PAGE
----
View Full Version : Have murder scenes become more explicit?

Kate Thornton
10-02-2006, 09:41 PM
I just finished 3 Tami Hoag books - in one, the attention to detail in describing a mutilated & burnt corpse was more than I needed. In another, the descriptions of the victims were likewise minute and detailed.

No more "body on the library floor" - these were forensic forays into gruesome death.

Have descriptions become more detailed with the advent of forensic television shows?

Or am I just reading some grisly stuff this week?

10-02-2006, 10:11 PM
I think the line keeps getting pushed further and further from what was once considered acceptable and I do believe it has a lot to do with the "CSI" and "Nip/Tuck" type shows that leave nothing to the imagination.

Oddly enough, I don't mind reading that stuff, because ultimately, it's still my imagination filling things in. I don't like WATCHING those shows.

10-02-2006, 10:34 PM
Oddly enough, I don't mind reading that stuff, because ultimately, it's still my imagination filling things in. I don't like WATCHING those shows.

I stumbled across one of those shows ("The Closer"?) at the gym -- it was horrible. I didn't have my headphones on and the other option was to stare at the screen playing Flava-of-Love. Next thing I know, the camera is square on a charred corpse... and then lingers. Bleh. The next week was the same deal (I'd forgotten what it was or I wouldn't have looked) only with a badly decomposed body.

I'm usually all right with it in fiction, as long as I'm given some warning. I don't want to pick up a cozy and be slapped with gore, but I can see how fans of procedurals and forensic novels (do they have a sub-genre? "Medical thriller" doesn't seem to fit exactly) would be disappointed if the clinical details were left out.

I think it's also part of the reader-author contract. When I read a series, I become comfortable with that author and know what to expect, in general terms, as far as gore, violence, and sex go. A radical departure from what I'm expecting can be either eye-opening or, more likely than not, cause me to put the book down and never trust the author again.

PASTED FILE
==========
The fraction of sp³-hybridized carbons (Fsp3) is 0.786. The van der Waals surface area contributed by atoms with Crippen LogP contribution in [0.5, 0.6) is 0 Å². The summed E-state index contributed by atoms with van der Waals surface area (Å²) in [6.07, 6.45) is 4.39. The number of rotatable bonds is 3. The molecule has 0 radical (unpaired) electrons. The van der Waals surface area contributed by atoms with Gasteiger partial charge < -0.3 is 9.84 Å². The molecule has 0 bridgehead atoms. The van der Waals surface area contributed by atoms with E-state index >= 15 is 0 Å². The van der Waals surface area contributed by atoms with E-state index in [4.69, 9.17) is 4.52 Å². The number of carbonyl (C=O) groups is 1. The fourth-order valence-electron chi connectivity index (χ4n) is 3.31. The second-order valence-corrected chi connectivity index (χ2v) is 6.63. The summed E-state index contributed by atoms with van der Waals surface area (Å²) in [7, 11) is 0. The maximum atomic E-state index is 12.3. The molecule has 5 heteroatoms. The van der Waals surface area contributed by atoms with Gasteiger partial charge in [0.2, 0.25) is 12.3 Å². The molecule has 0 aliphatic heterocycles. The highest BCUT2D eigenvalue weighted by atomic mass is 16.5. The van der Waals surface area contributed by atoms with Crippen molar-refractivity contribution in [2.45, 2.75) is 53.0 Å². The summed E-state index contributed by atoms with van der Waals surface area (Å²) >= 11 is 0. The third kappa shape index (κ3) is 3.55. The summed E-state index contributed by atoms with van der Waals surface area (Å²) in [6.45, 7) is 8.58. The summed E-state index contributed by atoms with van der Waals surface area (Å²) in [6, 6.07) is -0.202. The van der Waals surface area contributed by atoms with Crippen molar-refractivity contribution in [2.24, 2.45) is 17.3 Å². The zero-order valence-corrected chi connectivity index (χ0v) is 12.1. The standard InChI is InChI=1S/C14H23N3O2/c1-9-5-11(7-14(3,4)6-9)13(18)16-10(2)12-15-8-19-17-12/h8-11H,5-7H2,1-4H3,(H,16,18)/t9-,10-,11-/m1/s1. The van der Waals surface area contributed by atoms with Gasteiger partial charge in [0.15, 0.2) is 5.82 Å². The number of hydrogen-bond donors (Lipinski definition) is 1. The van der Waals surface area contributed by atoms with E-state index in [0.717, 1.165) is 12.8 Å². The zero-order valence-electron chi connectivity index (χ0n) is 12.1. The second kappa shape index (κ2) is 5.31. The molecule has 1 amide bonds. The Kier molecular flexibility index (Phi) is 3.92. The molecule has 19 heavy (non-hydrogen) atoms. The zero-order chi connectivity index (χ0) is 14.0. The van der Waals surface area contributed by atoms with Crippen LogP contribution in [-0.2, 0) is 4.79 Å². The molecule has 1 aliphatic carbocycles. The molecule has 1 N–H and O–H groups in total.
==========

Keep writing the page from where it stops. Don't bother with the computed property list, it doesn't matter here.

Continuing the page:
To answer the original question, then, I dunno. :D I haven't read much in the way of thrillers recently -- I've been snuggled up with cozies lately.

10-02-2006, 11:05 PM
I hope it's not a trend of the future in books! I hate when they do it on television, it's not necessary. They just use it for the shock value, and to explain all the wrong science in those CSI shows. blech.

I haven't found nasty murder scenes in books yet. Disgusting sex occasionally - filthy language used for the same "shock" value, which in my opinion holds no value.

10-02-2006, 11:11 PM
I haven't found nasty murder scenes in books yet.

You haven't read my WIP which has this demon who likes to eat and dismember people on occassion. ;)

But still, for the genre I think it's mild.

10-02-2006, 11:25 PM
In general, yes, very much. I do think there is a gratuitous element to some. I don't necessarily mean that in a negative way--people find violence interesting. But most would be embarrassed to be seen in publich with a Harlequin romance, but fine on the bus with 'Wire in the Blood'; or some such. It makes me wonder.

Anthony Ravenscroft
10-03-2006, 01:24 AM
It's cheap horror, nothing more.

I don't think it's become more "explicit" (a tainted word, btw) -- I do think it's become more salacious and voyeuristic.

A medical text is explicit. A snuff film is salacious.

A lovingly reenacted snuff film is about as "family friendly" as two naked people pretending to have violent sex so long as we don't hear any naughty words or see any "naughty bits" -- in other words, it's in some ways far worse than the real thing, because it's been made more disgusting by "sanitizing" it; the viscerally disgusting aspects can be polished off with some sort of fake high-mindedness. (Think of all the pervs caught with kiddie porn who say, "I was just doing research for my book!")

I've been a "procedural" fan for 30 years, & can probably teach you half the field-&-lab stuff you see on "CSI." Us "advanced fans" have taken to referring to this sort of thing as CSI pornography.

Show an exploded skull, push everyone's "eewww!" buttons. It beats the heck out of having to actually write dialogue that'd create the same degree of visceral reaction.

Tell me what I need to know in order to "participate" in the scene. That's it -- everything else is masturbation-bait.

Erotica's much more difficult to write than porn.